The previous store’s layout created space challenges on the sales floor, and customers would often bump into merchandise when they entered the store due to the close quarters.
“It was an old service station, and the majority of the space wasn’t used on the sales floor,” Davis said. “We wanted the feel of just coming in and having freedom to choose where you go and be able to see (the whole store). Now, right when you walk in, the layout is open, and you can see the coolers. You can see where the fountain is. You can locate everything.”
Today, the store features a smoothie machine and a bean-to-cup coffee area that stands out as a destination within the store. The previous site didn’t offer foodservice, so adding the small kitchen proved a welcomed change. The foodservice station features both prepared foods and grab-and-go meals, along with TV menu boards that feature its pizza, chicken and breakfast burrito offering.
Davis Oil removed some cooler doors to better fit the beer cave, as well as an open-air craft beer cooler that sits right outside the beer cave to meet a growing demand for craft beer offerings in the neighborhood.
“We’ve only been open for maybe four weeks, but (beer sales) are picking up quick,” Davis said.
Davis Oil also wanted the design to reflect who it is as a chain and how it’s rooted in the community. The chain used the slogan “your local spot,” even including the phrase on the wall of the c-store in various areas, including above the cooler doors.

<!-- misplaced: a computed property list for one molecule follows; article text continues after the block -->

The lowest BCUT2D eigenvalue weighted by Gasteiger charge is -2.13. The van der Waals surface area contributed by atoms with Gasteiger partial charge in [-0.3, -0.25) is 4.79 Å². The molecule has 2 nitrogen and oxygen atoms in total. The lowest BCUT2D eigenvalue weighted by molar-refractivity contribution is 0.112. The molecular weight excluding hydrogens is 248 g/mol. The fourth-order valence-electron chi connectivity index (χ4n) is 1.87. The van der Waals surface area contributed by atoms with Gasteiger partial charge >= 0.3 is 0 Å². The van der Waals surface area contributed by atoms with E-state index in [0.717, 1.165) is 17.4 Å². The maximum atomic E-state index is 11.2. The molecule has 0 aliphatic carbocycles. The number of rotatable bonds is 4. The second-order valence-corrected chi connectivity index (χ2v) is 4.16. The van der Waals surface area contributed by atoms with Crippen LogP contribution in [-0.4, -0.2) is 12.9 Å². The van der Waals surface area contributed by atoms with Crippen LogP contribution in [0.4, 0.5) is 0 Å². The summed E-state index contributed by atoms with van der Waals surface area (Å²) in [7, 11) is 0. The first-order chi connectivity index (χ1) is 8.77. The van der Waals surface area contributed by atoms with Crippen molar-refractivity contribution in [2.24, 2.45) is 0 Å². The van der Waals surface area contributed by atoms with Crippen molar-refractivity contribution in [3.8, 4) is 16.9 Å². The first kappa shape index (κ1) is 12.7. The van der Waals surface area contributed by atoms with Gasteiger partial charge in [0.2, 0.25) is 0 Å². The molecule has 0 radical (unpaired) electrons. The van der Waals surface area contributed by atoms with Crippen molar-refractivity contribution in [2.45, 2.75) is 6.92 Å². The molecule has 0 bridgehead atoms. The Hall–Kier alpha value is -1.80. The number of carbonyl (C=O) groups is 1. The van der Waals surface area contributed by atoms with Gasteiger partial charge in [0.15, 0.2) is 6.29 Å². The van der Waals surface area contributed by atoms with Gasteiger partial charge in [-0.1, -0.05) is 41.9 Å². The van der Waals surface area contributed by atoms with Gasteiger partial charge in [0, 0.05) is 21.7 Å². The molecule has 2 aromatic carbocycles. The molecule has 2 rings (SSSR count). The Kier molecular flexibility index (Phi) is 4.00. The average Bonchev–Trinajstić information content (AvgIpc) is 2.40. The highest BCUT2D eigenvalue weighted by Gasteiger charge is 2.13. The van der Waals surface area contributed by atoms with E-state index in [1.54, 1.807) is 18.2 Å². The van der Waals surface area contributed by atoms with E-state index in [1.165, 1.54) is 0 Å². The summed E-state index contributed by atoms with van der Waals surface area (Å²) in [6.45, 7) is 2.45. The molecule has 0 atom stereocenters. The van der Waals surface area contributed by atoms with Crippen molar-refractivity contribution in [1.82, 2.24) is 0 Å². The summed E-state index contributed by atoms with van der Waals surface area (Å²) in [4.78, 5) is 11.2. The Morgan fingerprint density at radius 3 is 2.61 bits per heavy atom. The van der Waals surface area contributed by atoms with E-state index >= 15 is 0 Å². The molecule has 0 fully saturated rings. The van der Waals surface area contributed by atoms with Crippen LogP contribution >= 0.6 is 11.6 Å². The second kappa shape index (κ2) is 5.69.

“We’ve always been known as that local c-store that the community uses instead of a big highway location, so we embraced who we are, and I think that slogan kind of brought it home for us,” Davis said.
Davis said he made it clear his top priority was “clean, clean, clean” design. As part of that direction, he eliminated labeling above various segments — like the word “beer” above the beer cave. The cooler section received a complete makeover to give it a simplified appearance.
As a self-described “marketing person,” Davis struggled with the decision whether to rebrand the chain under a new banner name or continue to call the convenience stores ‘C-Store.’
“When my grandpa came up with the name ‘C-Store’ 50-some years ago, it was creative,” Davis said. But the Davis brothers wrestled with whether it was too generic a name heading into 2021. In the end, they decided to continue with their tried-and-true banner name.
“In our local towns, when people speak of the c-store, they speak of us. And it’s hard to beat 55 years of established branding; and after all, I embraced it,” he said.
The chain did tweak the logo to give it a modern feel, and it’s now rolling the updated logo out to all 20 of its locations.
“This is the first of hopefully many refreshes that we’re going to continue to do,” Davis said.
Already, Davis Oil is set to open another location using the same prototype design in a 4,000-square-foot space in 2021. It expects to incorporate elements of the design into all stores. The ‘your local spot’ slogan graphics, for example, will roll out to all locations.
Davis Oil plans to do a complete rebuild of one store per year over the next five years. Stores on the list for a rebuild will get an immediate “branding light” refresh as they wait for their full raze-and-rebuild. Newer sites that aren’t scheduled for a raze-and-rebuild will be getting a full rebrand to incorporate the new logo, graphics and design.
As for customers and employees, “They’ve been blown away with the design. It’s night and day from what the store was. It’s been nothing but positive feedback,” Davis said. “The positivity that’s going on around our company as a whole is at an all-time high.”